‘Ambient Technology for Museums’ was a nine-month ‘investigation into applying the benefits of many modern technologies to enhance the museum goers’ experience’.

It was the main project of my Masters of Arts in Product Design, taken 1999-2000, and was awarded a distinction. The main themes were harnessing informatics and humanising technology. Research encompassed cultural issues as much as technology and resulted in an innovative museum guide system.

The project was inspired by my Mechanical Engineering ergonomics project ‘Augmented Reality Through Projected Displays’, in which me and my inspired tutor - somehow , quite incongruously - managed to create an ‘Augmented Art Gallery’ as the main research piece. From that, we’d seen a lot of promise in furthering understanding and interpretation in the very information-rich and controlled spaces of museums through using technology, and so wanted to find a way of investigating it further. What was particularly good about the Masters as a vehicle for this, was the approach being pioneered there by Jack Ingram called ‘designing the user experience’, which really facilitated an objective look at just what technology should be doing, rather than surveying what was cool in technology at the time. Along with massive inspiration from Antony Dunne‘s ’Hertzian Tales: Electronic Products, Aesthetic Experience and Critical Design’, the project proved a really progressive investigation of just what product design was in a world that was increasingly mediated through electronic objects whose form was invariably less important than their behaviour. So rather than a product, it became a system of products. Rather than a fashioned item, displayed in a fishtank, there were placeholder suggestions independent from their behaviour, and videos of these rough props showing the context of use. But most of all, I went in imagining a multi-media orgy of an exhibit, and came out enlightened with an approach to problems that in this case led to a parrot on your shoulder, narrating your experience.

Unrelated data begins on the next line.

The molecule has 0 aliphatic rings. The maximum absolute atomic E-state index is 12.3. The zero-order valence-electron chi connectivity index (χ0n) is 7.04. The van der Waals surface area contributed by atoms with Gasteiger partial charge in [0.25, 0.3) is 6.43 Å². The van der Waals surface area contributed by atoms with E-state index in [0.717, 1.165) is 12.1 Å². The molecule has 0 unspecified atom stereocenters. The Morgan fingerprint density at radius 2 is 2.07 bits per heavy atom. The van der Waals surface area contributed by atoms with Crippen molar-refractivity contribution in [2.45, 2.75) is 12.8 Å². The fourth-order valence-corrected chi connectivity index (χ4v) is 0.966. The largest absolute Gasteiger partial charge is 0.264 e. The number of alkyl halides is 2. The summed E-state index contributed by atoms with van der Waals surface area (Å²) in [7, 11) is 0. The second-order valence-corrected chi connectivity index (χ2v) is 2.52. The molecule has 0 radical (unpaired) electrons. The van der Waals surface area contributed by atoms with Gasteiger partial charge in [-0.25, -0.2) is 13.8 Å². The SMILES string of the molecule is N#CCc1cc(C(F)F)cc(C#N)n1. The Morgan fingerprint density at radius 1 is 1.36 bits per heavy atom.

Project website archived at: http://maproject.tobyz.net, in particular check the walkthrough animation (historical note: i learnt flash doing this, trying to make a static diagram explain what i wanted turned into an animation and a love of flash that lasted many years). PDFs of the project reports, a more media-heavy version of the interactive, and various full-res images and photos from the exhibition can be downloaded from the attached zip.